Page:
Scott Hobbs: We have two main types of graduates who come in. We have graduates who come into our leadership programme who are coming from any degree discipline. Those people are on a set programme for two years, they get very structured development and at the end of that period we decide right okay you’re ready to go into our fast track programme or you need a little bit more work and these are the areas where you need to that work. People who come in as say an engineering grad or a quantity surveyor grad, in that kind of arena, we would just advertise them to the opportunity to go onto talent tracker straight away if they’re interested. There are programmes set up that look at them taking a longer term view of their relationship with us as a graduate and talent team rather than just thinking right two years, we cut you off and you go off into the organisation and we don’t see you again. We want to look at how we can maintain that relationship. But very much for me I think it’s about not only doing the typical graduate thing of training them in the things they need to know, the skills they need to develop, but actually what are we doing in supporting their own career development skills? Often people don’t train in that. They often say to you ‘You can develop your career in this organisation’ but don’t actually tell you how you can do that.
PL: What kind of an impact has this talent management approach had on the success of the graduate recruitment programme? 

SH: The retention has been fantastic on them. We’ve been running them now for around three years and I think year on year the retention levels are getting better and better as we’re really understanding what is it that makes people want to stay inside the organisation? How do you connect them with the reason that they joined you to start with? At the graduate level I think there’s a lot of people really interested in our CSR Agenda, so the corporate social responsibility is a really big issue for them and I think also the development thing is a really critical reason as to why people join us. 

PL: The career development.
SH: Well career development and personal development. Obviously we’re always looking at pay and how do we keep up with the industry levels and all that stuff as well, but I think development, probably for me anyway, is the critical issue to resolve.
PL: The last ten years have undoubtedly seen a greatly increased focus on talent management, for the kinds of reasons we’ve heard in this programme. But what of the economic context? How does or should that influence strategies for attracting and retaining talent? I asked Claire McCartney for her thoughts.
Claire McCartney: I think, despite the economic downturn, up until recently the labour market has been quite buoyant actually. I think what I’d warn against is taking a short-term approach to talent management because a long-term approach is really important for sustainability of the organisation and it pays not to be short sighted. I think HR have probably got a really important role to play in making sure that organisations not only survive market downturns but actually bounce back faster than their competitors. Really careful consideration needs to be given to cutting margins, whether organisations have to downsize but preserve key talent or whether there are opportunities out there for picking up talent which has been discarded by competitors so I think those are all things to consider.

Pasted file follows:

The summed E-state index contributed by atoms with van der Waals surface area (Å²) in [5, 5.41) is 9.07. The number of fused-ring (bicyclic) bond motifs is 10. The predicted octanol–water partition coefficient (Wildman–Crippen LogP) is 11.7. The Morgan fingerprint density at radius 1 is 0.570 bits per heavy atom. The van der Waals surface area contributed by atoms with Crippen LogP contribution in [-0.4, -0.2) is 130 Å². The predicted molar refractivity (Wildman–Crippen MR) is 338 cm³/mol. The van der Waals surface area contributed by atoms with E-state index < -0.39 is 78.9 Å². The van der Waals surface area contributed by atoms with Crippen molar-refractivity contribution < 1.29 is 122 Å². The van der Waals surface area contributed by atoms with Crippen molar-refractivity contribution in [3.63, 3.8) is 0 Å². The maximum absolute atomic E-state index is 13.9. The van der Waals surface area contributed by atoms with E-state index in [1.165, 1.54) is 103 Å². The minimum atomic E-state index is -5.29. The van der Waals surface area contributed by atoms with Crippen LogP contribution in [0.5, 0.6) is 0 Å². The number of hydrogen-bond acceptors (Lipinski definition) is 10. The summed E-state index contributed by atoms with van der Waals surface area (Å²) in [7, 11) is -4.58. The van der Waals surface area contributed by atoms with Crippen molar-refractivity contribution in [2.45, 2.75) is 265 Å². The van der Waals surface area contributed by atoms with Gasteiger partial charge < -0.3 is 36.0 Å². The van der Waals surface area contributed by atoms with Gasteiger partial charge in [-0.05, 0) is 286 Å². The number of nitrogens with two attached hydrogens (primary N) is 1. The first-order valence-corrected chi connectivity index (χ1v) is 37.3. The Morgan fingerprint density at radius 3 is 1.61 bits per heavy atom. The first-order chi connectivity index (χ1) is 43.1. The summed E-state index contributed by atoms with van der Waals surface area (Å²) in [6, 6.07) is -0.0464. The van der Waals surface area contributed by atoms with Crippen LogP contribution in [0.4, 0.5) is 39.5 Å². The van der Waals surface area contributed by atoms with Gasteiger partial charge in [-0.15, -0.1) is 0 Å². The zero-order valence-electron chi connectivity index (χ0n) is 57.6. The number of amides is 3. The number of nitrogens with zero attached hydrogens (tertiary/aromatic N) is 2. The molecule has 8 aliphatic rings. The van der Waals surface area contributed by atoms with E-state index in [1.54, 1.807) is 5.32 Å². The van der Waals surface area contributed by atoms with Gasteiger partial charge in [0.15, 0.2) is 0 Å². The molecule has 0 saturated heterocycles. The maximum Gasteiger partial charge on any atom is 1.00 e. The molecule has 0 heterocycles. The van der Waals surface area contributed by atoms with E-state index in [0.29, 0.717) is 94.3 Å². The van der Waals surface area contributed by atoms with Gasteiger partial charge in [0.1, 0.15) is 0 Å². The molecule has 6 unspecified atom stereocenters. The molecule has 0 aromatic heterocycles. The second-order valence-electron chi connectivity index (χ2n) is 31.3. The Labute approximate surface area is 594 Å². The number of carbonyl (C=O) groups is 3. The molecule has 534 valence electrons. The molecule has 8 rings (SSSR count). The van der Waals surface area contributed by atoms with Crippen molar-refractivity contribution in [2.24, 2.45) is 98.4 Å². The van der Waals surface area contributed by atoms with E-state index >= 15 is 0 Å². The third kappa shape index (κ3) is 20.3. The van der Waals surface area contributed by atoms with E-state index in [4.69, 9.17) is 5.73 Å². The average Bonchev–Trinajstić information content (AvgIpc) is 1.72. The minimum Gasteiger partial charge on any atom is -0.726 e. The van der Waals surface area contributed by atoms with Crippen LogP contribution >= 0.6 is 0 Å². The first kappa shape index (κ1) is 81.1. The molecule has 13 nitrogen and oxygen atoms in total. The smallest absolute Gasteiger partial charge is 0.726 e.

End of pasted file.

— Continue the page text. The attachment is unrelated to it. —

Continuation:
PL: Some timely advise there on how to balance the realities of the downturn with the ongoing need to keep bringing through the talent that the organisation needs. 

I finished by asking McKinsey’s Emily Lawson for one final pointer about how to deliver effective talent strategies. 

EL: You can get this down to a relatively straightforward set of actions but at the heart of it is tailoring this for your situation. We see too much time spent on identifying the gold standard recruiting process and the gold standard deployment process and they’re helpful, it’s great to do recruitment really really well but not if you’re spending your time and your money on recruitment which isn’t actually at the heart of what drives value for the business. It’s about linking the HR and talent strategy to the business strategy and that’s what makes all the difference.
PL: And that brings us to the end of today’s programme. I hope you found it an interesting look at the way different organisations are going about attracting, retaining and developing the talent their organisations need.
Remember, you can find out more information about the issues raised in this programme at

Next time we’ll be looking at performance management when we’ll hear from more experts who spoke at the CIPD’s Annual Conference and Exhibition. Until then, goodbye.